Posts Tagged ‘sunspot’
Looking at the data on this excellent page, it now looks pretty certain that we have started on the downwards part of the current cycle. This does NOT mean an end to decent HF conditions. For several years to come there will be good days and 15,12 and 10m will still support DX but far less easily than around the sunspot maximum years.
Even in the depths of the last minimum N-S DX was still there to be worked on QRP SSB, so expect some decent openings. This is really where regular WSPR operation will help, by seeing just how often 10m opens up. As I have said before, operating on the weaker parts of the solar cycle are, in many ways, more challenging and interesting. When 10m is wide open it becomes too easy.
Also, don’t forget Es (sporadic-E) which can produce some spectacular DX at the right time of the year – in the northern hemisphere this is usually May, Jun, July and August but Es can occur (more fleetingly) at other times times of the year. This is why regular WSPR operation will help.
Today the sunspot count is 155 (good) but 20-30MHz conditions are expected to be poor. Mind you they were meant to be poor yesterday yet CX2ABP was a decent signal on 10m WSPR last evening.
So far this morning 6m has been disappointing with just locals spotting me and no Es seen, as yet. It was quiet on 6m yesterday , which was why I spent most of the day on 10m.
We are now in basically summertime conditions so we can expect F-layer DX to be mainly N-S with fewer E-W openings on 15, 12 and 10m. Of course Es livens the summer months and some quite exceptional DX is possible on rare days. This is one of the pleasures of summertime DXing, you can never be sure, even on 6m or even 4m. The latter is band I’ve rarely used.
Sunspot count is 102 today (higher than of late) and 20-30MHz propagation is forecast to be “good”, so better than of late. 10m could be better for F-layer propagation today.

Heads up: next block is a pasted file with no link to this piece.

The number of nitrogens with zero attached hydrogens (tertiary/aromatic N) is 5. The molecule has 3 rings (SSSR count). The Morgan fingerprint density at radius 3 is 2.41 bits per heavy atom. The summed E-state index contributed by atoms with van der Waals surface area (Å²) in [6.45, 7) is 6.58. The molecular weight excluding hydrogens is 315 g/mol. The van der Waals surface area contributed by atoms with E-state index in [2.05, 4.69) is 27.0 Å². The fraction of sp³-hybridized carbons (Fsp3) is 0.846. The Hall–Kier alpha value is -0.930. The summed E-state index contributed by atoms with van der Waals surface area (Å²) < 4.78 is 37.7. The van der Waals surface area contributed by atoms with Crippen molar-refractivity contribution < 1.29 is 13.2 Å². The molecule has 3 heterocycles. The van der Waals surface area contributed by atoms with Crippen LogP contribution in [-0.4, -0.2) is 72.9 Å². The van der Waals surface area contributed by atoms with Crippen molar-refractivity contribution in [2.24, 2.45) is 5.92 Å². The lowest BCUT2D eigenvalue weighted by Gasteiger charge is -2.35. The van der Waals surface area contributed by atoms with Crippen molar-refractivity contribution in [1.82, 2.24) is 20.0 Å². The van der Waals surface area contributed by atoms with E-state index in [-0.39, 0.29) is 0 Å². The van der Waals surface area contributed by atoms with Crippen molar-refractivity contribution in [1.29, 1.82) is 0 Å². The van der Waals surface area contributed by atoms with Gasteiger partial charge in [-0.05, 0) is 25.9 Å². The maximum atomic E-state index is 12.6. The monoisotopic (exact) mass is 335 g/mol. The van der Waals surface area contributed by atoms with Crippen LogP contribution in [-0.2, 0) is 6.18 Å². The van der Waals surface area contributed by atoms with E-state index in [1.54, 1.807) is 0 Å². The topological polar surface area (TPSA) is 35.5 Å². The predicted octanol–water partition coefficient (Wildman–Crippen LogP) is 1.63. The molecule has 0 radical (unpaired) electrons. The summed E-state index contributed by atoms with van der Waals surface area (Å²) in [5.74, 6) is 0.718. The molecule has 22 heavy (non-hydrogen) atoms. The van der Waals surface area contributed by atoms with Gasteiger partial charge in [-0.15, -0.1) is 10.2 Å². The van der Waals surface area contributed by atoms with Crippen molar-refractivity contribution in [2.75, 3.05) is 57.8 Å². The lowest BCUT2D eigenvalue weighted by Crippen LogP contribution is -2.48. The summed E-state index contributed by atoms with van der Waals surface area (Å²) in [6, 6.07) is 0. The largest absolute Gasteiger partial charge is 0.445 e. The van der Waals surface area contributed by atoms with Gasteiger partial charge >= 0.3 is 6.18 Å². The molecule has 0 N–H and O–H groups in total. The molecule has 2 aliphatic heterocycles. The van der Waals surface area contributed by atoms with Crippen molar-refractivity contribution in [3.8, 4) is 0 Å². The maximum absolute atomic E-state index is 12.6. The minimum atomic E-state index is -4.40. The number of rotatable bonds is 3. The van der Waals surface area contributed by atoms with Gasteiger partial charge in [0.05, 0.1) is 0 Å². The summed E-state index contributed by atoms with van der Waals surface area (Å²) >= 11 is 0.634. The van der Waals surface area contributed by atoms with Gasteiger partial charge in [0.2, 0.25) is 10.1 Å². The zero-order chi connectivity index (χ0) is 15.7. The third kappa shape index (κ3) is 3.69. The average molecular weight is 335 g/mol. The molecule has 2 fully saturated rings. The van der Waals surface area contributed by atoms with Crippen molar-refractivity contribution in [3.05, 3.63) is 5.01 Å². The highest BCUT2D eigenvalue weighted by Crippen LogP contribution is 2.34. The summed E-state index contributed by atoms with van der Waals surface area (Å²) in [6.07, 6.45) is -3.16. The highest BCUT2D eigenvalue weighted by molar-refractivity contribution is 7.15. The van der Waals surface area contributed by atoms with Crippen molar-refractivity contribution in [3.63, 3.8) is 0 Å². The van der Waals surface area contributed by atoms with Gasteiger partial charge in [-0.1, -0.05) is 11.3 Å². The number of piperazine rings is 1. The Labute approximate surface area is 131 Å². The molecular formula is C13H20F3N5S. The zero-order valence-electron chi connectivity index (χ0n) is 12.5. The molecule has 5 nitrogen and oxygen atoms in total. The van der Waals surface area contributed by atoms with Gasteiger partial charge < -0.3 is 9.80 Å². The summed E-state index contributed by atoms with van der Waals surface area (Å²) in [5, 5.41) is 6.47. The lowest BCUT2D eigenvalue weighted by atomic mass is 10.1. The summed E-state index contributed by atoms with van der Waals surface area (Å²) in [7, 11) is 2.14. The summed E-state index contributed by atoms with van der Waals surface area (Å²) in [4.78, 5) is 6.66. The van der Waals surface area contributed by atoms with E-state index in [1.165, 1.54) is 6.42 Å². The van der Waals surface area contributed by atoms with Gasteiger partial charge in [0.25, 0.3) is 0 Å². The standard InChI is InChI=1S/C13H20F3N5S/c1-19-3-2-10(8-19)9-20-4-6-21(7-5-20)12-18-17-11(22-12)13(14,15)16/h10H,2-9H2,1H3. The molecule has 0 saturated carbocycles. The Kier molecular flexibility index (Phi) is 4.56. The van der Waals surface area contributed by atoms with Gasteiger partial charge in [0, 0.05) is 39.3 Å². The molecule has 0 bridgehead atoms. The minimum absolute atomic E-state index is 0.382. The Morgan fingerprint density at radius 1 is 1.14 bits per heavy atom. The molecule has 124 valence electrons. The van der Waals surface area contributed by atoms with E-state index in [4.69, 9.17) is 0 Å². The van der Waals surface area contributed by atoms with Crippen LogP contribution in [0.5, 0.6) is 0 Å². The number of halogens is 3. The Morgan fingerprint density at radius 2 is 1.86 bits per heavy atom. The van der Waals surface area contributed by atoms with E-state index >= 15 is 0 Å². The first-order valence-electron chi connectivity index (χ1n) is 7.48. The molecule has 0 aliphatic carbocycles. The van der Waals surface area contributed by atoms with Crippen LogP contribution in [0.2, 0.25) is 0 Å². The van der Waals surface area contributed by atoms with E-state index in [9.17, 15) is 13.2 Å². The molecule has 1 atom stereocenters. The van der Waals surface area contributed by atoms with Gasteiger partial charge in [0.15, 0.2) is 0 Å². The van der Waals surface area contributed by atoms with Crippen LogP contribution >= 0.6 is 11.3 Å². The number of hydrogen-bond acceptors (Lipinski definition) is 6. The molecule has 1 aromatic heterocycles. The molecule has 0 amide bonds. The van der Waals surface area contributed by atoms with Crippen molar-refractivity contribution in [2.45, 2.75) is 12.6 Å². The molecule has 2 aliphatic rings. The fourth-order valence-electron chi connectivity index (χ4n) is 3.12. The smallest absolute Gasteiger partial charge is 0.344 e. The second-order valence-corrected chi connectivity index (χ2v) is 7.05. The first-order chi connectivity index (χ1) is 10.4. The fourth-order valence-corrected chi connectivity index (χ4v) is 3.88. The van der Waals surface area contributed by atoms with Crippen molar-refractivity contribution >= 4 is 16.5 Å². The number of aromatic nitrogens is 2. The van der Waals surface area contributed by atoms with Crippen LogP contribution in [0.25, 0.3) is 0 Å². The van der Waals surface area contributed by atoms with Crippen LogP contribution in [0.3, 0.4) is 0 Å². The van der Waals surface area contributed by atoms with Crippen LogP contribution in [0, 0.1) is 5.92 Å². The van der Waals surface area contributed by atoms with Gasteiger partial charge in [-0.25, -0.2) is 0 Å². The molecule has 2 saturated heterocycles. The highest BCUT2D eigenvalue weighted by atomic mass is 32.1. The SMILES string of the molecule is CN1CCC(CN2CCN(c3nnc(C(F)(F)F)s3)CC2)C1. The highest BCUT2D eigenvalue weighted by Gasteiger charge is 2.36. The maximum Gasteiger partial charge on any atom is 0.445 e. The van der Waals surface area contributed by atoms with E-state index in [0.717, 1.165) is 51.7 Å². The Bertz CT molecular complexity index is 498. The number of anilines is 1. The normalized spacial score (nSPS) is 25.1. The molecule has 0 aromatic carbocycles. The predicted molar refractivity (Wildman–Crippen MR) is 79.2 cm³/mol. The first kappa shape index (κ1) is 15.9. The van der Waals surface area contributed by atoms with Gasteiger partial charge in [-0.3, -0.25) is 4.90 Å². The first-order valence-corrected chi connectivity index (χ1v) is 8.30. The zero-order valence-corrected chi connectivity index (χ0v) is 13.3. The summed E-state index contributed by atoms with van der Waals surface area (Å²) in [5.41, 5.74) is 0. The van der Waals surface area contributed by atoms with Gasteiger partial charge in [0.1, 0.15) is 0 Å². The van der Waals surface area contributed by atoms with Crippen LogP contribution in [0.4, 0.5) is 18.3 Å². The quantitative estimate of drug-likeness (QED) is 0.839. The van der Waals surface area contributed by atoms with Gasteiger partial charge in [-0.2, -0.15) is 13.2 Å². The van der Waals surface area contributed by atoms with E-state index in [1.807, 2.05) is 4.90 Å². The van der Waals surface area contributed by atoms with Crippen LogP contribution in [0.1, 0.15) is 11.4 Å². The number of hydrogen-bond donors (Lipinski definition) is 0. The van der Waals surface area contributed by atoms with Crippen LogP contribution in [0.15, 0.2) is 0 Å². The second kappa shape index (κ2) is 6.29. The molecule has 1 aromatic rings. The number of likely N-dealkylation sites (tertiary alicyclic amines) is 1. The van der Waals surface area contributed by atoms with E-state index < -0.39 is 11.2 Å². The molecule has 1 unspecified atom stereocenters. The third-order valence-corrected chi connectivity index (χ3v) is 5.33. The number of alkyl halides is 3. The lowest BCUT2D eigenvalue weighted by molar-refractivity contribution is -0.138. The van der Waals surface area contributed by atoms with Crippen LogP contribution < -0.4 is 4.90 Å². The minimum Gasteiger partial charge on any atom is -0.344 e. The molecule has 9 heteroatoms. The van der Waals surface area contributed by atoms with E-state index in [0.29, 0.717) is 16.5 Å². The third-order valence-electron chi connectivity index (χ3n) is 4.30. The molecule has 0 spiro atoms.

So far, it has been quiet on 6m again with just locals spotting me on WSPR – G4IKZ (18km) and G4KPX (14km). No sign of Es yet at 1040z.
The Sun currently is active, with powerful, complex magnetic structures that have formed a healthy number of sunspots. We are seeing a fair number of x-ray flares, which push the 10.7-cm flux higher than we’ve seen in a while.
Sunspots and flares means better propagation in general, especially on the higher frequencies of the shortwave spectrum. While a flare can cause a short period of “blackout” conditions (especially on the lower frequencies) on the sunlit side of the Earth, such activity is part of the positive activity that ionizes the F-region, providing for DX.
Here’s a movie of one such flare and the release of solar plasma, a release known as a coronal mass ejection (CME): At about midnight, UTC, on 6 November 2013, a moderately-strong M-class flare erupted, with a “beautiful” CME: http://g.nw7us.us/18a0QvI
We will see continued flare activity over the weekend, so expect great conditions on the HF bands, with momentary blackouts. Keep up to the minute on space weather at http://SunSpotWatch.com
73 – de NW7US
Propagation Columnist, CQ Communications Magazine, Popular Communications Magazine